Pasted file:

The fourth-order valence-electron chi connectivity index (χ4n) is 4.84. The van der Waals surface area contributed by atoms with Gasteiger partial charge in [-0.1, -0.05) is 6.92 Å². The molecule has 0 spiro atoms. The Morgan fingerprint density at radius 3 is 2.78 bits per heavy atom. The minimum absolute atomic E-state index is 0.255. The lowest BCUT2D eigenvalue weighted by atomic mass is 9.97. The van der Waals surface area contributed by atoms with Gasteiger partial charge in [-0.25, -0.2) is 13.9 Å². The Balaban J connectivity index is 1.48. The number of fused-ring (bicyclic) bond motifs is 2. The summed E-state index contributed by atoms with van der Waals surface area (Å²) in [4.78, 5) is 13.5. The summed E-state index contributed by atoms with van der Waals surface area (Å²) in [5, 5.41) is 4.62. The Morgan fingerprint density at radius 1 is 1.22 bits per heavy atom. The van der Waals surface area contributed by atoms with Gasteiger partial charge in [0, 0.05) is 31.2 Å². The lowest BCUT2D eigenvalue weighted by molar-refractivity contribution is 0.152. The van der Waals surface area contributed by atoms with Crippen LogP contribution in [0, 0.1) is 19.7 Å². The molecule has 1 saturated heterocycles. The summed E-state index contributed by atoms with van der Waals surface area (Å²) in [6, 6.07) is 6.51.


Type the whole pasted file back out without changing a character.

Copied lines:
The fourth-order valence-electron chi connectivity index (χ4n) is 4.84. The van der Waals surface area contributed by atoms with Gasteiger partial charge in [-0.1, -0.05) is 6.92 Å². The molecule has 0 spiro atoms. The Morgan fingerprint density at radius 3 is 2.78 bits per heavy atom. The minimum absolute atomic E-state index is 0.255. The lowest BCUT2D eigenvalue weighted by atomic mass is 9.97. The van der Waals surface area contributed by atoms with Gasteiger partial charge in [-0.25, -0.2) is 13.9 Å². The Balaban J connectivity index is 1.48. The number of fused-ring (bicyclic) bond motifs is 2. The summed E-state index contributed by atoms with van der Waals surface area (Å²) in [4.78, 5) is 13.5. The summed E-state index contributed by atoms with van der Waals surface area (Å²) in [5, 5.41) is 4.62. The Morgan fingerprint density at radius 1 is 1.22 bits per heavy atom. The van der Waals surface area contributed by atoms with Gasteiger partial charge in [0, 0.05) is 31.2 Å². The lowest BCUT2D eigenvalue weighted by molar-refractivity contribution is 0.152. The van der Waals surface area contributed by atoms with Crippen LogP contribution in [0, 0.1) is 19.7 Å². The molecule has 1 saturated heterocycles. The summed E-state index contributed by atoms with van der Waals surface area (Å²) in [6, 6.07) is 6.51.